There are nearly 100 Milwaukee police officers receiving monthly payments for job-related disabilities most of them earned doing legitimate police work. But 12 News has learned a small percentage have found a way to parlay performance problems into a disability retirement.
The officer said they are too stressed to work. Apparently, they qualify for lifetime disability payments. It's a troubling issue in Milwaukee's retirement system, and it is costing taxpayers millions.
One early morning in March, firefighters were called to a burning West Side night club. Just inside the door, they found the body of a retired Milwaukee police detective. He was the club's owner.
WISN 12 News has learned the city granted Scott Benton a stress disability retirement three years ago. The source of his stress was repeated disciplinary problems and a recent investigation into cheating the department out of overtime. Later, said some in the department, Benton was bilking the city out of disability payments.
"This is a pattern that developed, that officers would be investigated for criminal matters, internal matters, and this is what would cause them the stress, which would ultimately get them the duty disability retirement," Milwaukee police inspector Kurt Liebold said.
Police said Benton is not alone. Currently, the city of Milwaukee is paying 27 officers for stress disability. The payments total nearly $110,000 a month. That's $1.32 million a year, and since the benefits can last until retirement age, they will cost taxpayers tens of millions of dollars. While many of those are legitimate stress claims, the department believes too many are not.
"The system for duty disability retirement is flawed. We believe the officers are manipulating that system," Liebold said.
Stress disability awards are governed by police contract.
Two doctors -- one picked by the police union, a second chosen by the city -- assess the patient. If they disagree, a third is called in as a tiebreaker. If two of the doctors find an officer disabled, the city pension board must approve the award.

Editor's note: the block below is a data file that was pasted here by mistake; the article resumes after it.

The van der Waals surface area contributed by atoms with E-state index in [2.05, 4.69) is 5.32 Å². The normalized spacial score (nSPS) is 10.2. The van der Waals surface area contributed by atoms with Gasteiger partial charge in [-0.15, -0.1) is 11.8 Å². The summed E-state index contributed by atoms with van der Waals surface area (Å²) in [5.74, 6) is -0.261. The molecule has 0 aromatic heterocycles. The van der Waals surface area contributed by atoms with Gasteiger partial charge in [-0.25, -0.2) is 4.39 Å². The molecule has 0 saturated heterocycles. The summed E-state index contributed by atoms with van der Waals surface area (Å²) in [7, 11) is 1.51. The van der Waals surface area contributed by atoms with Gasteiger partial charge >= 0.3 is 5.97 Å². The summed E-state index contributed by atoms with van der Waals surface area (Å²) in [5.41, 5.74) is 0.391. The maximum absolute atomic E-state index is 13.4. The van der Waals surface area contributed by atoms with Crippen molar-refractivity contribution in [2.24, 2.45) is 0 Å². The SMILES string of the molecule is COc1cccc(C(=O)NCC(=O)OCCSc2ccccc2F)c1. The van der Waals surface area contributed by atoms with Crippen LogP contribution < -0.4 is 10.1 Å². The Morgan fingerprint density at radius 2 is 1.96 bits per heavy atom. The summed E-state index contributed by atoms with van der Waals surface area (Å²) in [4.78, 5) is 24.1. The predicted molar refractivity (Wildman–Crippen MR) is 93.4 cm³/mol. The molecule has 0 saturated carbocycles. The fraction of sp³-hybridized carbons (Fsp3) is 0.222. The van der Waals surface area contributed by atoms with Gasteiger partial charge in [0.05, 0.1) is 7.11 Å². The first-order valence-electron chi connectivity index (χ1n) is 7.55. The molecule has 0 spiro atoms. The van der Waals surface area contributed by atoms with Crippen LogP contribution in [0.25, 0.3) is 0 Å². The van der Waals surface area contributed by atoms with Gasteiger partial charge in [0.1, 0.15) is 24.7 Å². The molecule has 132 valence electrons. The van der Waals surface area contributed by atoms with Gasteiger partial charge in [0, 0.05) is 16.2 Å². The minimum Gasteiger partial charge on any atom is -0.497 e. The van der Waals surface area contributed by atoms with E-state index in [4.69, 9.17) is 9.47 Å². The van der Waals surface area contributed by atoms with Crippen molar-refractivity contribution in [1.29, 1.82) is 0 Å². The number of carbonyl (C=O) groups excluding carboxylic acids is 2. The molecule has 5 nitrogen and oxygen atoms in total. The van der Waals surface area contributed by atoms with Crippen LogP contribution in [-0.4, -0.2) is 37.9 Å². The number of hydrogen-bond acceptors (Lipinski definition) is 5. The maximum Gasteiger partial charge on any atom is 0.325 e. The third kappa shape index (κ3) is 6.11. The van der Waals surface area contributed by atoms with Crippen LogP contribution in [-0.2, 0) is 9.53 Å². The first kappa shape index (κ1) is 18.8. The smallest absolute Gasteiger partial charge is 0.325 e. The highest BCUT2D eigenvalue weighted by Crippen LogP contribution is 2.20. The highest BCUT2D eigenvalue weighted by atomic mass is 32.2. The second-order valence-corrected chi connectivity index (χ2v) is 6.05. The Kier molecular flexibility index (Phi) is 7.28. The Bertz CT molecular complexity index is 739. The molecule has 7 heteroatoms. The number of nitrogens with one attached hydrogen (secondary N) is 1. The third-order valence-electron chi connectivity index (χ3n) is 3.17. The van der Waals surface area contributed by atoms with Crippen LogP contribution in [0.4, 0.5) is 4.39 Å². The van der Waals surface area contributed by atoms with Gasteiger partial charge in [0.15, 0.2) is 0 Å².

In 2002, Officer Robert Henry made headlines after a camera captured a booking room confrontation. The department fired him for throwing a suspect against the wall, wrestling him to the table and then flexing his muscles.
"It's been very stressful on me," Henry said shortly after the 2002 incident.
Henry won his job back and then he claimed he was so stressed out he could no longer work as an officer.
Milwaukee's pension board granted Henry a lifetime disability after two doctors agreed. Since 12 News tracked Henry to his waterfront retirement retreat in Florida in 2003, he's collected more than $300,000 in stress disability payments -- tax-free.
Officer Stacy Lopez Devereaux's love life caused her stress. She married a fellow officer as he shipped out to Iraq. The city said she soon started an on-the-job affair with another officer and then accused her supervisor of stalking her. Lopez won a stress disability and has collected more than $300,000 since she left the department in 2004.
"Most officers on this job have a real problem with that," Liebold said.
Both Lopez and Henry will collect more than $1 million in tax-free disability by the time they turn 57 years old when they'll start collecting department pensions.
Milwaukee's disability rules are designed to protect officers such as Graham Kunisch and Bryan Norberg.
The pair survived a suspect's barrage of gunfire at point-blank range. Both would likely qualify for lifetime disability. Instead, they chose to return to limited duty at the Milwaukee Police Department.
"The stress inherent to what we do manifests itself differently in each person," said Mike Crivello, head of the Milwaukee Police Association.
The head of Milwaukee's police union won't weigh in on the Henry, Benton, or Devereaux cases. Crivello said it takes a doctor to assess the real impact of police stress on the psyche.
"You don't know what the trigger is going to be, so we absolutely need the opportunity to refer somebody for evaluation and possibility for early retirement," Crivello said.
Liebold said the pension board now allows the department to present its own evidence at a duty disability hearing, but the problem persists.
"They got themselves into trouble, and instead of just dealing with the consequences, they're going to take the easy way out and manipulate a system that probably is broken and get paid for the rest of their lives," Liebold said.
Despite Benton's long disciplinary record, he, too, stood to collect more than $1 million in stress disability payments. Instead, he died in the fire that destroyed his nightclub -- a fire that police determined he set after they found gasoline poured throughout the club, gas cans left behind, and Benton's body clothed in a melted plastic rain suit, a latex glove and his shoes smelling of gasoline.
Disabled officers must undergo an annual checkup to ensure they're still unable to work.
The latest police contract includes new rules for officers hired after 2005 relating to stress disabilities. Applications must be reviewed by a standing three-member panel of doctors contracted with the city.
It's still unclear if that will make it harder to get a stress disability. The city said, so far, no one has applied under the new rules.
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